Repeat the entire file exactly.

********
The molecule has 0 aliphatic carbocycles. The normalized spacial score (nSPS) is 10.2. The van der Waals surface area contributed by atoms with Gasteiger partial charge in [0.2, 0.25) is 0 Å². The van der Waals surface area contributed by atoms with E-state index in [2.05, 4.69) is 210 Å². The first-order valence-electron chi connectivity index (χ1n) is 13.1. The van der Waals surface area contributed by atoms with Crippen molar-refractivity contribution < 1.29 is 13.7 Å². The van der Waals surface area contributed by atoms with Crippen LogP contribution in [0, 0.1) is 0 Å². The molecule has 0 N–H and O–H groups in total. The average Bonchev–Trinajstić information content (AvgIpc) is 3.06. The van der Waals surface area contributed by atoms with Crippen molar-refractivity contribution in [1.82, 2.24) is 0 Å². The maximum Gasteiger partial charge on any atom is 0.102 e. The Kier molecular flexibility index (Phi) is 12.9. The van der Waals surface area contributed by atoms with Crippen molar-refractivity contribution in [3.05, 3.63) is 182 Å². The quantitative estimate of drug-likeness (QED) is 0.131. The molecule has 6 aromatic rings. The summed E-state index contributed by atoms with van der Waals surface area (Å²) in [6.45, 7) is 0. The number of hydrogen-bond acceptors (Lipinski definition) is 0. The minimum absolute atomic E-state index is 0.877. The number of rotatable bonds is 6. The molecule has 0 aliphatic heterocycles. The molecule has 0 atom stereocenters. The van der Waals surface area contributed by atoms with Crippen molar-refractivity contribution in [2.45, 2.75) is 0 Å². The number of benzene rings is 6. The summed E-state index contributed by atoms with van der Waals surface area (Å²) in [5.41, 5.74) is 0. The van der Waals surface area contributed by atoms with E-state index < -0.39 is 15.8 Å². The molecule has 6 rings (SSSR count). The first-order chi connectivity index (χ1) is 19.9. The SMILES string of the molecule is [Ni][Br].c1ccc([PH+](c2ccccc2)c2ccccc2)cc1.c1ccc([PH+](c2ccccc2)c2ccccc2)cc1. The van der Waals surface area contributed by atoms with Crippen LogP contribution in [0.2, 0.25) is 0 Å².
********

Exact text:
The molecule has 0 aliphatic carbocycles. The normalized spacial score (nSPS) is 10.2. The van der Waals surface area contributed by atoms with Gasteiger partial charge in [0.2, 0.25) is 0 Å². The van der Waals surface area contributed by atoms with E-state index in [2.05, 4.69) is 210 Å². The first-order valence-electron chi connectivity index (χ1n) is 13.1. The van der Waals surface area contributed by atoms with Crippen molar-refractivity contribution < 1.29 is 13.7 Å². The van der Waals surface area contributed by atoms with Crippen LogP contribution in [0, 0.1) is 0 Å². The molecule has 0 N–H and O–H groups in total. The average Bonchev–Trinajstić information content (AvgIpc) is 3.06. The van der Waals surface area contributed by atoms with Crippen molar-refractivity contribution in [1.82, 2.24) is 0 Å². The maximum Gasteiger partial charge on any atom is 0.102 e. The Kier molecular flexibility index (Phi) is 12.9. The van der Waals surface area contributed by atoms with Crippen molar-refractivity contribution in [3.05, 3.63) is 182 Å². The quantitative estimate of drug-likeness (QED) is 0.131. The molecule has 6 aromatic rings. The summed E-state index contributed by atoms with van der Waals surface area (Å²) in [6.45, 7) is 0. The number of hydrogen-bond acceptors (Lipinski definition) is 0. The minimum absolute atomic E-state index is 0.877. The number of rotatable bonds is 6. The molecule has 0 aliphatic heterocycles. The molecule has 0 atom stereocenters. The van der Waals surface area contributed by atoms with Crippen molar-refractivity contribution in [2.45, 2.75) is 0 Å². The number of benzene rings is 6. The summed E-state index contributed by atoms with van der Waals surface area (Å²) in [5.41, 5.74) is 0. The van der Waals surface area contributed by atoms with E-state index < -0.39 is 15.8 Å². The molecule has 6 rings (SSSR count). The first-order chi connectivity index (χ1) is 19.9. The SMILES string of the molecule is [Ni][Br].c1ccc([PH+](c2ccccc2)c2ccccc2)cc1.c1ccc([PH+](c2ccccc2)c2ccccc2)cc1. The van der Waals surface area contributed by atoms with Crippen LogP contribution in [0.2, 0.25) is 0 Å².